We’ve beaten this problem through standardization of test harnesses. The Serenity library “knows” to dispose the running FubuMVC application when it shuts down, which will do all the work of releasing shared resources. As long as our teams use the standard Serenity test harness, they’re mostly set for clean activation and teardown (it’s an imperfect world and there are *always* complications).

Bootstrapping the Entire System in One Process

Ideally, I’d prefer to get away with running all of the running service bus nodes in a single AppDomain. Here’s a pretty typical case for us, say you have a web application defined as “WebRegistry” that communicates bi-directionally with a headless service bus service defined by a “BusRegistry” class that normally runs in a Windows service:

    // FubuTransportRegistry is a special kind of FubuRegistry
    // specifically to help configure service bus applications
    // BusSettings would hold configuration data for BusRegistry
    public class BusRegistry : FubuTransportRegistry

    public class WebRegistry : FubuTransportRegistry

To bootstrap both the website application and the bus registry in a single AppDomain, I could use code like this:

        public static void Bootstrap_Two_Nodes()
            var busApp = FubuRuntime.For<BusRegistry>();
            var webApp = FubuRuntime.For<WebRegistry>(_ =>
                // WebRegistry would normally run in full IIS,
                // but for the test harness we tend to use 
                // Katana to run all in process

            // Carry out tests that depend on both
            // busApp and webApp

This is the ideal, and I hope to see us use this pattern more often, but it’s often defeated by tools that have hard dependencies on .Net’s System.Configuration that may cause configuration conflicts between running nodes. Occasionally we’ll also have conflicts between assembly versions across the nodes or hit cases where we cannot have a particular assembly deployed in one of the nodes.

In these cases we resort to using a separate AppDomain for each service bus application. We’ve built this pattern into Serenity itself to standardize the approach with what I named “Remote Systems.” For an example from the FubuMVC acceptance tests, we execute tests against an application called “WebsiteRegistry” running as the main application in the test harness, and open a second AppDomain for a testing application called “ServiceNode” that exchanges messages with “WebsiteRegistry.” In the Serenity test harness, I can just declare the second AppDomain for “ServiceNode” like so:

    public class TestSystem : SerenitySystem<WebsiteRegistry>
        public TestSystem()
            // Running the "ServiceNode" app in a second AppDomain
            AddRemoteSubSystem("ServiceNode", x =>
                x.Setup.ShadowCopyFiles = false.ToString();

The code above directs Serenity to start a second application found at a directory named “ServiceNode” that is parallel to the main application. So if the main application is hosted at “src/FubuMVC.IntegrationTesting”, then “ServiceNode” is at “src/ServiceNode.” The Serenity harness is smart enough to figure out how to launch the second AppDomain pointed at this other directory. Serenity can also bootstrap that application by scanning the assemblies in that AppDomain to find a class that inherits from FubuRegistry — very similar to how ASP.Net Core is going to use the Startup class convention to bootstrap applications.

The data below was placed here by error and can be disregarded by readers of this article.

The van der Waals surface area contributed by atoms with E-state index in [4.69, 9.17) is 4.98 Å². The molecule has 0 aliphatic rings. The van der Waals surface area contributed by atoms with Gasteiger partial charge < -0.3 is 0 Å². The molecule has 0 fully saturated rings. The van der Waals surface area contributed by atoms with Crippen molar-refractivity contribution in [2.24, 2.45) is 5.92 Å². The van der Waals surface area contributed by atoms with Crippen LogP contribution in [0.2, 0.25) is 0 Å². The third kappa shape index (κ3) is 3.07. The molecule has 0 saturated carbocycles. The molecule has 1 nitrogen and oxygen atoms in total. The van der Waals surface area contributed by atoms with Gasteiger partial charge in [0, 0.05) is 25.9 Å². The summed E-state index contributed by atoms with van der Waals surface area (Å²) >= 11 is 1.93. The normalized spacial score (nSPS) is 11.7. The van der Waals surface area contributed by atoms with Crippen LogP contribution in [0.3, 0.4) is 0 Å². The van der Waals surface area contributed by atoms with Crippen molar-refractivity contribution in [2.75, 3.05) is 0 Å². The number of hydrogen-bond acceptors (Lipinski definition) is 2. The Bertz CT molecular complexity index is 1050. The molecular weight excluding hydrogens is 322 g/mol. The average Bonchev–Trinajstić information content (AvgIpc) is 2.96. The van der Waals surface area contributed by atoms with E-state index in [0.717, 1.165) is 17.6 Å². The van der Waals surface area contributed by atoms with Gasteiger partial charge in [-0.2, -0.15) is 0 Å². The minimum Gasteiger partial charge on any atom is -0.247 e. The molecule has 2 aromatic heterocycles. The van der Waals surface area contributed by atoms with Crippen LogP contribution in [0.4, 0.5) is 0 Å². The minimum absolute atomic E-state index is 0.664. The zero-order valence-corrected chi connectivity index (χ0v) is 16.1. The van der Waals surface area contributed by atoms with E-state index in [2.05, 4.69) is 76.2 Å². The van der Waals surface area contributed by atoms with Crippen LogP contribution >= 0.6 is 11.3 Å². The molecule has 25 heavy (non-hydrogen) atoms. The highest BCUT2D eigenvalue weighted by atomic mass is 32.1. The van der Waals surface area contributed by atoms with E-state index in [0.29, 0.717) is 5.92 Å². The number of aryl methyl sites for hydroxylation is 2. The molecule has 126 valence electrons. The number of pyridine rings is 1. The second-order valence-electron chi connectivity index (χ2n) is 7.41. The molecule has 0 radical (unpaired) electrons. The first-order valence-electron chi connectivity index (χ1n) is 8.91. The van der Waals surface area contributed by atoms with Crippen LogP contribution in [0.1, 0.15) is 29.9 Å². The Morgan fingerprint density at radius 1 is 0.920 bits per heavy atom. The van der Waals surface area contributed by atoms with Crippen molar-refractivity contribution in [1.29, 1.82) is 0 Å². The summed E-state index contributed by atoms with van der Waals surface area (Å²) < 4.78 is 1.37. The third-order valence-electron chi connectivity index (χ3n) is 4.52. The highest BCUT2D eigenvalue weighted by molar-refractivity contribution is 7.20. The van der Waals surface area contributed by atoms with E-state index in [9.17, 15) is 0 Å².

The biggest problem now is generally in dealing with the asynchronous behavior in the different AppDomain’s and “knowing” when it’s safe for the test harness to start checking for the outcome of the messages that are processed within the “arrange” and “act” portions of a test. In a following post, I’ll talk about the tooling and technique we use to coordinate activities between the different AppDomain’s.



This All Changes in .Net Core

AppDomain’s and .Net Remoting all go away in .Net Core. While no one is really that disappointed by those features going away, I think that’s going to set back the state of test automation tools in .Net for a little while because almost every testing tool uses AppDomain’s in some fashion. For our part, my thought is that we’d move to launching all new Process’s for the additional service bus nodes in testing.

I know there’s also some plans for an “AssemblyLoadContext” that sounds to me like a better, lightweight way of doing the kinds of Assembly loading sandboxes for testing that are only possible with separate AppDomain’s in .Net today. Other than rumors and an occasionally cryptic hint from members of the ASP.Net team, there’s basically no information about what AssemblyLoadContext will be able to do.

The new “Startup” mechanism in .Net Core might serve in the exact same fashion that our FubuRegistry does today in FubuMVC. That should make it much easier to carry out this strategy of collapsing distributed or microservice applications down into a single process.

I also think that the improved configuration mechanisms in ASP.Net Core (is this in .Net Core itself? I really don’t know). The tight coupling of certain libraries we use to the existence of that single app.config/web.config file today is a headache and the main reason we’re sometimes forced into the more complicated, multiple AppDomain issue.

What’s Next

This blog post went a lot longer than I anticipated, so I cut it in half. Next time up I’ll talk about how we coordinate the test harness timing with the various messaging nodes and how we expose application diagnostics in automated test outputs to help understand what’s actually happening in your application when things fail or just run too slowly.